Transplanting & Dividing Pitcher Plants

Transplanting & Dividing Pitcher Plants

Transplanting Sarracenia (North American Pitcher Plants):

I spent a good chunk of last weekend transplanting Sarracenia from the cramped pots they had become root bound in, to larger 20 gallon containers where they will be able to stretch their rhizomes and send out new runners (in turn creating new plants). During the process, I took the opportunity to divide offshoots and multiply my number of stand-alone plants by 4x. Check out the step-by-step guide, below, for tips and tricks on how to turn one pitcher plant into many during the repotting process.

Wintered Sarracenia
It’s winter in California, plants are dormant, and it’s time to investigate the Sarracenia to see if they need a little love. Love, being relative to a species, in this case means being uprooted, divided and repotted into a fresh batch of soil. My mature Sarracenia have been in 2 gallon pots for about 3 years, now. Over the course of this time, they multiplied via offshoots, and the rhizome crashed into most interior surfaces of the pot, eventually poking roots out the bottom drainage holes and into the water tray. This is a sure sign that they have outgrown their homes, and it’s time to transplant. Also, check out that woody ol’ rhizome. Let’s go to work!

Woody Sarracenia rhizome

Soil Peat Sand and Perlite

Home for the next few years.

I know you’re excited to dive in and liberate you pitcher plants, but before you get started, prepare your work station, pots, and mix up your soil. I go full caveman and use my hands for transplanting, avoiding gardening tools that I’m likely to poke an eye out with. But I do have 1-2 gallons of purified water ready, all of my soil components, and 2 large buckets – one to mix fresh soil in, and the other to work over to catch old soil and minimize the mess.

For my mix, I eyeball 2 parts peat to 1 part perlite and 1 part washed sand. I’ll mix this all together, pre-moisten it, and fill a few pots in preparation for the plants.

Sarracenia root ball

Because it’s winter and I’ve already cut back last season’s growth, it’s easy to flip the plants upside down and to start squeezing the sides of the plastic pot to loosen the soil. I do this over a bucket to catch the falling soil and to minimize the tremendous mess I’d otherwise (and probably still will) make. It helps if the soil is on the dry side, and because it’s drier-soil-winter-dormancy-time, we’re in luck. A few squeezes from different angles, and the plant pops right out of its pot. Notice the flowering stalk already starting to form – it’s been a suuuper wet winter in California, and my guess is that it will force the plants to pop out of hibernation a little early this year – I literally can’t keep them dry, outside.

Sarracenia rhizome

Ok, you’re going to have to get a little violent, now. But be gentle. Gentle violence. Shake your plant. Do this to loosen up the soil that is clinging to the root system. Get into those roots with your fingers, and start knocking out clumps of dirt until the plants look…naked? Well, until the roots are relatively clean. Once you think you can’t get off any more dirt, dunk the entire root system in purified water, and shake some more.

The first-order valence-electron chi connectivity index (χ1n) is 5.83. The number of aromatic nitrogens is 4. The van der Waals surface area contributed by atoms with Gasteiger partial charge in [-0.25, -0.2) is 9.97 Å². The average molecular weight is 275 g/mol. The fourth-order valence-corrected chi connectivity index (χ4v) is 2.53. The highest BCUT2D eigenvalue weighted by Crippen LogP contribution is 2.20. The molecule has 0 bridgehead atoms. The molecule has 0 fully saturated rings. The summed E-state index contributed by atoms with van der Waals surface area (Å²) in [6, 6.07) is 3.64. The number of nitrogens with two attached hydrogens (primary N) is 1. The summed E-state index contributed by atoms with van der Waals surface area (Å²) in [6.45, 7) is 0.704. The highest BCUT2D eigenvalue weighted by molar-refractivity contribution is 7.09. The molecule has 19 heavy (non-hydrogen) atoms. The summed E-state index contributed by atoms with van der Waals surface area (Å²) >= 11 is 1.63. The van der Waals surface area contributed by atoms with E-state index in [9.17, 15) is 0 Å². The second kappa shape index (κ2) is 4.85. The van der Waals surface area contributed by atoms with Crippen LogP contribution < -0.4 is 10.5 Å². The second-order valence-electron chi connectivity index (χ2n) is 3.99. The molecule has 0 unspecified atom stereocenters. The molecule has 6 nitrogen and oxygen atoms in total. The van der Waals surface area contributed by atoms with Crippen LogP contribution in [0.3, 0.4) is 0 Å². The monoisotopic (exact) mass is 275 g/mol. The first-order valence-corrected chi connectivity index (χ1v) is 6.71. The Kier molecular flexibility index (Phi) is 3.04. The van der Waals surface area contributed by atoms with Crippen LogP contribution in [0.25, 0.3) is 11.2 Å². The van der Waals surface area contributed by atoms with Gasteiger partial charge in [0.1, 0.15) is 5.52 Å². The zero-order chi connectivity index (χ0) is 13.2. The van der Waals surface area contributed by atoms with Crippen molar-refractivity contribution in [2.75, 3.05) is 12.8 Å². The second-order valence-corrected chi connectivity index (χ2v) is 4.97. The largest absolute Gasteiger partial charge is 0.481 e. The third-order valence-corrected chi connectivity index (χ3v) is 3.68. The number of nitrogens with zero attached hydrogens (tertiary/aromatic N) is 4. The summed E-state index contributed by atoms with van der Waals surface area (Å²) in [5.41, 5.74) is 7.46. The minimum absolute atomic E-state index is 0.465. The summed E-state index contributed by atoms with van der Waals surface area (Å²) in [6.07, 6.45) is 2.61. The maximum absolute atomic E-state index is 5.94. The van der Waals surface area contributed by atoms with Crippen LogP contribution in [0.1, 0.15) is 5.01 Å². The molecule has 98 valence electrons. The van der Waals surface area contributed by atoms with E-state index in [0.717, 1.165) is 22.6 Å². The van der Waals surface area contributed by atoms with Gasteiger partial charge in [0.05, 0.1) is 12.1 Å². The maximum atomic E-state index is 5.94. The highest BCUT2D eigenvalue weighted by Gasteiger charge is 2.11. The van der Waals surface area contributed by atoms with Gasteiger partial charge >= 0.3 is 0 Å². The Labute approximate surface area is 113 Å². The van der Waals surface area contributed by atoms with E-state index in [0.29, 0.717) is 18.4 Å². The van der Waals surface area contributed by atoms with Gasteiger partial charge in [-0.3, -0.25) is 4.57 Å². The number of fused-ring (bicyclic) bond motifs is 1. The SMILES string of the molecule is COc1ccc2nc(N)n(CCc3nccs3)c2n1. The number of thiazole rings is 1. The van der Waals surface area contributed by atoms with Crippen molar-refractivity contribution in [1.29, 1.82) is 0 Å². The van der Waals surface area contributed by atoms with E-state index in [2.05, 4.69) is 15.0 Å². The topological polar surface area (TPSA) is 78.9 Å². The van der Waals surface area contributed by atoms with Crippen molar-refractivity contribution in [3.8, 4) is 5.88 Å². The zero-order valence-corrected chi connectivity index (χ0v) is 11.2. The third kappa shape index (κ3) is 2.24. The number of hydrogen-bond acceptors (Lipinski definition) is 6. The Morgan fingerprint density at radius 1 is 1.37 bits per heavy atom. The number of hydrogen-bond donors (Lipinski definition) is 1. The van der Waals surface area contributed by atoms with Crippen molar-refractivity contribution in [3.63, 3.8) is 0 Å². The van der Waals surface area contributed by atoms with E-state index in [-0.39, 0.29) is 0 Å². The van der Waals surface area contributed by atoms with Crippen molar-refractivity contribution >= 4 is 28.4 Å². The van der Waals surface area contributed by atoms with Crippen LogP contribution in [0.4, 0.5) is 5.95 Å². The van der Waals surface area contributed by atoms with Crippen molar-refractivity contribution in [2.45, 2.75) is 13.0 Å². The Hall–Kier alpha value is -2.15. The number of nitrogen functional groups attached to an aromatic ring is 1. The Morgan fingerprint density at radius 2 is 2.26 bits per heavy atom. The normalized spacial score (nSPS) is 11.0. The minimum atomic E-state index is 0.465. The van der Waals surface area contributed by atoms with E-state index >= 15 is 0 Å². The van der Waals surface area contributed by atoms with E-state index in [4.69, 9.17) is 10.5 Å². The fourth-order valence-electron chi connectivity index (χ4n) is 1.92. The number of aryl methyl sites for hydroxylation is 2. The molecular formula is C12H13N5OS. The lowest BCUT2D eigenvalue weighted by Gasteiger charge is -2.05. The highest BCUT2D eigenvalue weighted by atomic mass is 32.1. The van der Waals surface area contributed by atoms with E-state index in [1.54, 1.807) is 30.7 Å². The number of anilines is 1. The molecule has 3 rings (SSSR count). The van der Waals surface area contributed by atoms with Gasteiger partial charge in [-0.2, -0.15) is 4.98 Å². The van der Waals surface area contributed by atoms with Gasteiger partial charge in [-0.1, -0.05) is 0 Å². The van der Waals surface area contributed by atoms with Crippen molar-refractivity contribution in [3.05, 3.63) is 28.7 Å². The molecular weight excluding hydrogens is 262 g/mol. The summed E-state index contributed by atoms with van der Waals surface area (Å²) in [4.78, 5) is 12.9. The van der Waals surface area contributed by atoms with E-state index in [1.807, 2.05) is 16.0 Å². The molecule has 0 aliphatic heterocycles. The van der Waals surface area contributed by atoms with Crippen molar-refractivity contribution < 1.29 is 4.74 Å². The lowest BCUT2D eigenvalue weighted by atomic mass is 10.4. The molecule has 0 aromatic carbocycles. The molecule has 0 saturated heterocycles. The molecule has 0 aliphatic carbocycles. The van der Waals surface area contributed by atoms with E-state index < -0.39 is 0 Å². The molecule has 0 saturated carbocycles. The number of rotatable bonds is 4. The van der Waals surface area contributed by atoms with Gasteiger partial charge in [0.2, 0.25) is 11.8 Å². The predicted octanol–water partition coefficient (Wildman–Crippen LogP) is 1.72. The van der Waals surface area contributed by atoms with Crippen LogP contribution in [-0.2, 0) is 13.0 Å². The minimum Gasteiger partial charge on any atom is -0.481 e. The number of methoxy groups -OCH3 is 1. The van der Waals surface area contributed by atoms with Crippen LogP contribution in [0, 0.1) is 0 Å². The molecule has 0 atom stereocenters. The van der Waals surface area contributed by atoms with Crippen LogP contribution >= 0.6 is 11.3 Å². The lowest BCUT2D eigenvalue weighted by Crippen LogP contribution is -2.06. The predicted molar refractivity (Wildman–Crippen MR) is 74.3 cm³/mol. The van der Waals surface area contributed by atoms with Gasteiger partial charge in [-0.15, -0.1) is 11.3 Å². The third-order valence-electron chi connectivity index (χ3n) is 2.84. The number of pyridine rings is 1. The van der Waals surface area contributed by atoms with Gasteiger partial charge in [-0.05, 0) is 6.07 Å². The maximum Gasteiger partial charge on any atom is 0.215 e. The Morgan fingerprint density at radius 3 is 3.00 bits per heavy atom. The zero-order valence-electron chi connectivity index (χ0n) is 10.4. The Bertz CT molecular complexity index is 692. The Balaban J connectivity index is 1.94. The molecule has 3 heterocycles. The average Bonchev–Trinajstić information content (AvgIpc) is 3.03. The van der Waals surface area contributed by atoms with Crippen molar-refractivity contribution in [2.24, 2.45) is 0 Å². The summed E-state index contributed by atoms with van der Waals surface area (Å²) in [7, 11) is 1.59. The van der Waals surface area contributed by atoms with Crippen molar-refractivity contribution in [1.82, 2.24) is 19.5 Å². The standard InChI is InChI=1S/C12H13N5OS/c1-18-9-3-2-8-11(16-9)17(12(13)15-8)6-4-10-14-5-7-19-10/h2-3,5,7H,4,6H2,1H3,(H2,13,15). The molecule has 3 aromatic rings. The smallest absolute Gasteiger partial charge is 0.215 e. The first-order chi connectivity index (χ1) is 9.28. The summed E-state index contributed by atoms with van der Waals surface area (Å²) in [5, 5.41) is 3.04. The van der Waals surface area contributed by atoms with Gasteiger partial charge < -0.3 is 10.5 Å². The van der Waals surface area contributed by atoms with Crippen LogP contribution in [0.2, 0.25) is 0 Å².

Close up Sarracenia rhizome

Put some clothes on, roots! Your rhizome is showing!

pitcher plant growth points

Here’s another ball o’ plant courtesy of my Sarracenia alta “black throat” x flava red (a pretty spectacular hybrid with tall, dark red pitchers and a blood lust for wasps). On this plant, you can easily see the growth points by looking at where the surface of the soil would be, and identifying the pinkish-red tips that would poke above it. Each clump is a growth point and, if supported by a few roots, could become its own healthy plant. I spy about 7 or 8 growth points, here. I don’t have nearly enough acreage (sarcasm; I live in an apartment with plants on my balcony) to give each one it’s own pot, but I will definitely separate this bad boy into about 4-5 plants. Next up: the infuriating part.

Sarracenia division

Roots somewhat clean and organized. I promise to transplant sooner, next time.

And I thought rubix cubes were bad… I’m convinced that untangling roots on a root bound pitcher plant is the devil’s jigsaw puzzle. I’m going to tell you to be gentle, and try to trace all of the roots back to their respective growth point as to minimize damage and tears while untangling them. I give you 10 minutes until you’re hunting for a machete to start hacking.

But in all seriousness, get in your zone, and treat the plants with some damn respect. It’s your fault they’re in this condition. Think of untangling as a form of meditation, and maybe it’ll be relaxing.

Separated Sarracenia growth points

Bucket o’ pitcher plants

You patient saint. Your plant root system is mostly untangled, and you only have 2 or 3 loose chunks of root that no longer belong to a body of leaves. Not bad. Remember how I said “be gentle” in the last step? Yah, you can forget that, now. It’s time to either break apart, or cut the main rhizome in order to separate the growth points that have at least a few roots to sustain them. I prefer the “grab and crack” technique, but others may want the precision of a blade. Either works, but try not to lop off more supporting roots as you do so. Where once there was one pitcher plant, let there be many!

repotted pitcher plants

Multiple plants in one big pot.

Here comes the rewarding part! Take your pre-soiled pots, scoop out some soil from the center, and place the Sarracenia growth point down into this hole. The growth point itself should just poke out over the top of the soil line, so modulate depth of the root system accordingly. Holding the plant in place, fill in the root hole with soil, and pat it down with a firm press to remove large air pockets and make sure there is contact with the root system. Viola! You have yourself a freshly-potted North American pitcher plant!